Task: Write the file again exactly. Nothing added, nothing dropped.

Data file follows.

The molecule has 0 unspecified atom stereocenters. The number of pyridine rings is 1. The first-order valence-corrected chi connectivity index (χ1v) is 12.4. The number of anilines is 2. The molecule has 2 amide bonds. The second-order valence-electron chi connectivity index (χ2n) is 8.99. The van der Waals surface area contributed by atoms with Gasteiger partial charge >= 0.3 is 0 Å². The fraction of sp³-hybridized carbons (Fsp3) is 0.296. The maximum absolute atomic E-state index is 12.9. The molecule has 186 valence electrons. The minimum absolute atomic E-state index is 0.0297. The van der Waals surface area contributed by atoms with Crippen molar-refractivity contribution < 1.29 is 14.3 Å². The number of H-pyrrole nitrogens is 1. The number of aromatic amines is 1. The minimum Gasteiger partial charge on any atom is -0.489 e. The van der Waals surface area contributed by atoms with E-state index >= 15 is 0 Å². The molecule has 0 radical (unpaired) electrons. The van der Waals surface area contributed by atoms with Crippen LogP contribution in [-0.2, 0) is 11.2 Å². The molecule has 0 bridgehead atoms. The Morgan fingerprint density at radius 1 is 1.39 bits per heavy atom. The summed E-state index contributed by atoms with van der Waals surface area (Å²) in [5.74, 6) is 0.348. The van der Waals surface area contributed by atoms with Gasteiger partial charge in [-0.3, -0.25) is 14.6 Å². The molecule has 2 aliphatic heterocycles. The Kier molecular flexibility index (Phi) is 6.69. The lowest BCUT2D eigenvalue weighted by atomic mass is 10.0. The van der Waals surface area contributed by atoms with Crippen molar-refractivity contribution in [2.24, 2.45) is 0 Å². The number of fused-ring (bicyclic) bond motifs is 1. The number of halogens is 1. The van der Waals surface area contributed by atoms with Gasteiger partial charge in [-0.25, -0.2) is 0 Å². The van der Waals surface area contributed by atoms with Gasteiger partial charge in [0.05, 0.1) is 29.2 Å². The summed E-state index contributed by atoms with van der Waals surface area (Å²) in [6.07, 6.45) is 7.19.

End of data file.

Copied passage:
The molecule has 0 unspecified atom stereocenters. The number of pyridine rings is 1. The first-order valence-corrected chi connectivity index (χ1v) is 12.4. The number of anilines is 2. The molecule has 2 amide bonds. The second-order valence-electron chi connectivity index (χ2n) is 8.99. The van der Waals surface area contributed by atoms with Gasteiger partial charge >= 0.3 is 0 Å². The fraction of sp³-hybridized carbons (Fsp3) is 0.296. The maximum absolute atomic E-state index is 12.9. The molecule has 186 valence electrons. The minimum absolute atomic E-state index is 0.0297. The van der Waals surface area contributed by atoms with Crippen molar-refractivity contribution < 1.29 is 14.3 Å². The number of H-pyrrole nitrogens is 1. The number of aromatic amines is 1. The minimum Gasteiger partial charge on any atom is -0.489 e. The van der Waals surface area contributed by atoms with E-state index >= 15 is 0 Å². The molecule has 0 radical (unpaired) electrons. The van der Waals surface area contributed by atoms with Crippen LogP contribution in [-0.2, 0) is 11.2 Å². The molecule has 0 bridgehead atoms. The Morgan fingerprint density at radius 1 is 1.39 bits per heavy atom. The summed E-state index contributed by atoms with van der Waals surface area (Å²) in [5.74, 6) is 0.348. The van der Waals surface area contributed by atoms with Gasteiger partial charge in [-0.3, -0.25) is 14.6 Å². The molecule has 2 aliphatic heterocycles. The Kier molecular flexibility index (Phi) is 6.69. The lowest BCUT2D eigenvalue weighted by atomic mass is 10.0. The van der Waals surface area contributed by atoms with Crippen molar-refractivity contribution in [2.24, 2.45) is 0 Å². The number of fused-ring (bicyclic) bond motifs is 1. The number of halogens is 1. The van der Waals surface area contributed by atoms with Gasteiger partial charge in [-0.25, -0.2) is 0 Å². The van der Waals surface area contributed by atoms with Gasteiger partial charge in [0.05, 0.1) is 29.2 Å². The summed E-state index contributed by atoms with van der Waals surface area (Å²) in [6.07, 6.45) is 7.19.